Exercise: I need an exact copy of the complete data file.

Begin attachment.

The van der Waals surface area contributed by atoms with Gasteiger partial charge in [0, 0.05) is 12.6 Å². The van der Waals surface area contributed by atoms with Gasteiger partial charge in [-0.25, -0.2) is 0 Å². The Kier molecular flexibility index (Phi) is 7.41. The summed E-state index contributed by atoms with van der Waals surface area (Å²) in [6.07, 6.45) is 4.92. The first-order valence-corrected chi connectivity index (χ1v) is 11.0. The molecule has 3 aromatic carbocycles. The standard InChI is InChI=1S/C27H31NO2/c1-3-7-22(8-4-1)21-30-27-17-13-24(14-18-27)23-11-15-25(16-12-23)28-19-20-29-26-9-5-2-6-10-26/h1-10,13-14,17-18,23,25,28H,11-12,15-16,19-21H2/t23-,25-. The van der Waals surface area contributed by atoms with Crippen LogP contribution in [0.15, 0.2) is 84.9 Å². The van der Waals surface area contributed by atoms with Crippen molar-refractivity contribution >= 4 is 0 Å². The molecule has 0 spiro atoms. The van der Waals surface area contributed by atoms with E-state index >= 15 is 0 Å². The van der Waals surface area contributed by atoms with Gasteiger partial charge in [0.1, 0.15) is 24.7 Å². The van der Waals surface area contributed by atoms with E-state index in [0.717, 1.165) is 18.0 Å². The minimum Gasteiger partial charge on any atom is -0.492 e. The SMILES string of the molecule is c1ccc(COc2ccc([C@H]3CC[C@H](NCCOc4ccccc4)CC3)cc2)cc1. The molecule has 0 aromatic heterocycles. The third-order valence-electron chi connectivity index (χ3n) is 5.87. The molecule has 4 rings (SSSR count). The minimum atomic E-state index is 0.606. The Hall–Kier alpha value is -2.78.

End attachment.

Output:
The van der Waals surface area contributed by atoms with Gasteiger partial charge in [0, 0.05) is 12.6 Å². The van der Waals surface area contributed by atoms with Gasteiger partial charge in [-0.25, -0.2) is 0 Å². The Kier molecular flexibility index (Phi) is 7.41. The summed E-state index contributed by atoms with van der Waals surface area (Å²) in [6.07, 6.45) is 4.92. The first-order valence-corrected chi connectivity index (χ1v) is 11.0. The molecule has 3 aromatic carbocycles. The standard InChI is InChI=1S/C27H31NO2/c1-3-7-22(8-4-1)21-30-27-17-13-24(14-18-27)23-11-15-25(16-12-23)28-19-20-29-26-9-5-2-6-10-26/h1-10,13-14,17-18,23,25,28H,11-12,15-16,19-21H2/t23-,25-. The van der Waals surface area contributed by atoms with Crippen LogP contribution in [0.15, 0.2) is 84.9 Å². The van der Waals surface area contributed by atoms with Crippen molar-refractivity contribution >= 4 is 0 Å². The molecule has 0 spiro atoms. The van der Waals surface area contributed by atoms with E-state index >= 15 is 0 Å². The van der Waals surface area contributed by atoms with Gasteiger partial charge in [0.1, 0.15) is 24.7 Å². The van der Waals surface area contributed by atoms with E-state index in [0.717, 1.165) is 18.0 Å². The minimum Gasteiger partial charge on any atom is -0.492 e. The SMILES string of the molecule is c1ccc(COc2ccc([C@H]3CC[C@H](NCCOc4ccccc4)CC3)cc2)cc1. The molecule has 0 aromatic heterocycles. The third-order valence-electron chi connectivity index (χ3n) is 5.87. The molecule has 4 rings (SSSR count). The minimum atomic E-state index is 0.606. The Hall–Kier alpha value is -2.78.